Tag Archives: toy export

Toy Export Sales – The Formula For Progress


If you analyse the global toy industry, once you get past the top few toy companies, who tend to have subsidiaries in any market/region worth the effort, you find an industry whereby the vast majority toy sales are made on a domestic/export split. In other words, toy companies will tend to be very well established with leading toy retailers in their home market, but then will tend to work with distributors in other countries.

If there was a formula for successful toy export business it would be something like this:

Time/Persistence x Legwork x Quality of product x Quality and depth of relationships x Selling ability/focus

Normally, it takes time to establish a full network of distributors. There are so many companies, brands and products to choose from that even if you have something really good, it will take years to establish a full global distribution network. The number one failure factor I have seen having consulted with many companies on how to grow their international sales is false expectations and budgeting of the likely rate of progress. It doesn’t usually work very quickly. OK, you may be able to find a handful of examples where something went global quite quickly, but for every globally distributed product that did it quickly there are at least 1,000 which did it typically i.e. slowly, in fact, a 3 to 5 year build is typical.

At the time of writing, we have helped companies create new distribution arrangements into the following countries: USA, Canada, Mexico, Brazil, Argentina, Chile, UK, Eire, Benelux, Sweden, Norway, Denmark, Finland, Iceland, France, Germany, Russia, Spain, Italy, Portugal, Eastern Europe, Middle East, South Africa, HK, Malaysia, Singapore, Australia, New Zealand, Japan, South Korea – oh, and in case we forget – Liechtenstein! There are probably others we forgot, but in all these cases, the prevailing trend was TIME, it took time! Maybe around 5% of these markets were entered within 1 or 2 meetings as there was such an obvious fit between the two companies & the products were an obvious opportunity. But for 95% of the markets/projects, it took multiple meetings, and took longer than any of us expected/wanted!

The second factor which goes along with time is ‘leg work’ or ‘grind’, call it what you will – doing all the shows, taking a few more meetings than the other guy, following up just one more time on that unanswered call/email etc.

Clearly you also need a good product, but that should go without saying. To have any chance of competing in a world with millions of individual toy products, you had better have something that compares well – the two golden questions to ask in development of products is this: a). why should any distributor/retailer put this product on the shelf/online store vs all the thousands they get to choose from and b). why would a consumer choose ot buy your product over the millions of others they could choose from?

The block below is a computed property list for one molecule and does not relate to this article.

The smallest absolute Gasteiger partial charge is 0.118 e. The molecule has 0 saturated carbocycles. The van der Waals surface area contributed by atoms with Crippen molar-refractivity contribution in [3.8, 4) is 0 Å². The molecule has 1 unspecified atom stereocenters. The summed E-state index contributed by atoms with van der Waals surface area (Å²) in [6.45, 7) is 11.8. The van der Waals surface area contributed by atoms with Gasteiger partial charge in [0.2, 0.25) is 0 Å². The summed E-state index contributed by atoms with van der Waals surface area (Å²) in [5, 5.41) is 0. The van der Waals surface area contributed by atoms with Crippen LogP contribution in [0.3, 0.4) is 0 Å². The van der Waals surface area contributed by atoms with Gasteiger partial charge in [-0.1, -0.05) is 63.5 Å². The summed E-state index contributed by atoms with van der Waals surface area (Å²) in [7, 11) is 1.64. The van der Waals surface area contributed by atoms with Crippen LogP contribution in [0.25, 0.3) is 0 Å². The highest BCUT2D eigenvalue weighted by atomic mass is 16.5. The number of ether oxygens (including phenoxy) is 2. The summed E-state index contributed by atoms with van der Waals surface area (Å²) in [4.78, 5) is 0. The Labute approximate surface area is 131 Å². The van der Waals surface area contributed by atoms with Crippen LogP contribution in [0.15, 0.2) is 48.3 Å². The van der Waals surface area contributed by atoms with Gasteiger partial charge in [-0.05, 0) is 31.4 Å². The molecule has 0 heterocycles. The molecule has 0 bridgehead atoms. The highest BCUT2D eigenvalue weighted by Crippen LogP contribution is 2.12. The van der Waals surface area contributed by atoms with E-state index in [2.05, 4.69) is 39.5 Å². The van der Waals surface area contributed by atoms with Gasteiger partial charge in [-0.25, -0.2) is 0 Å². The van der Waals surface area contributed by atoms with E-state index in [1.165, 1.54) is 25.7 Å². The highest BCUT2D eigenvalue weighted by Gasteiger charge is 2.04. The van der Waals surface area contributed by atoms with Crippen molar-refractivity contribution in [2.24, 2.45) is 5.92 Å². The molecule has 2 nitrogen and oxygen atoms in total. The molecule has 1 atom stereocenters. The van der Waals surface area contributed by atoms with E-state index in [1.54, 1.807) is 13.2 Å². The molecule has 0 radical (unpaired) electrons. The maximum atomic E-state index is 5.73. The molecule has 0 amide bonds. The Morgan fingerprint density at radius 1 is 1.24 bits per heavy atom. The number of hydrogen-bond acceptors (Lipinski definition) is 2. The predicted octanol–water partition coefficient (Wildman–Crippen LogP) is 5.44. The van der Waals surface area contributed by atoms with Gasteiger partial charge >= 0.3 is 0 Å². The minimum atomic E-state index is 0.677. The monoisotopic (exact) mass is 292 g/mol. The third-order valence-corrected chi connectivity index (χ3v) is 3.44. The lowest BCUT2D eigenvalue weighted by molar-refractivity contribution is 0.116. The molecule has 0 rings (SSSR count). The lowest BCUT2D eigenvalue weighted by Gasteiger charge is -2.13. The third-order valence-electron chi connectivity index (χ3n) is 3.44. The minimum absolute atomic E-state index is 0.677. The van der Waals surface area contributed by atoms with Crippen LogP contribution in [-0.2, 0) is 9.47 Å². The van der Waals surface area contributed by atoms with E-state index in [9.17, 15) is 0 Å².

Clearly the capability of the sales person and their focus on the business is a key factor, although if you speak to the most successful sales people they will usually tell you there is no real secret, just hard work and persistence, but these factors develop quality relationships which in the end becomes a major factor in success. If you don’t have those relationships yet, you can always use the services of consultants and/or reps to try to get to more markets more quickly. Over time, that is the only accelerating factor we have seen work time and time again, although that is to be expected as that is a key type of project we work on!

As we get towards the start of toy fair season, everybody is looking for a good 2019, and a quick fix to sales for the next cycle, but it’s normally good to remember that we’re (most of us) in this game for the long run, and the relationships and distribution networks you build today should still be there for tomorrow if you nurture them and manage them properly. So sometimes we mistake quick progress with success, when actually the real success element is long term sustainability – and this takes time to build!



We recently launched a new brand and product management service. Our small team of highly qualified, experienced toy people are now working with toy companies on a project basis to support them where they need flexible resources. Part of this service is outsourced Export Sales Management. If you need help to boost your export sales, you can find out more here: http://www.kidsbrandinsight.com/services/ 

5 Top Tips For Growing Toy Export Sales

Steve pic

Rarely does my company encounter more wasted effort, expense and opportunity than in the field of export sales. Nearly every company wants to sell overseas, but apparently fairly few actually look to build a sustainable, coherently managed business which will thrive and grow longer term.

The reality is that selling toys overseas can be comparatively easy, but the main issue is a lack of strategy, a lack of planning and a lack of analysis of whether a particular product range will work in other markets. When we help toy or board game companies set up or grow their overseas sales, the start point is not who can we sell to and how soon can we get started. The start point is product selection, collateral material production and an understanding of how future developments can be tweaked to maximise the opportunities.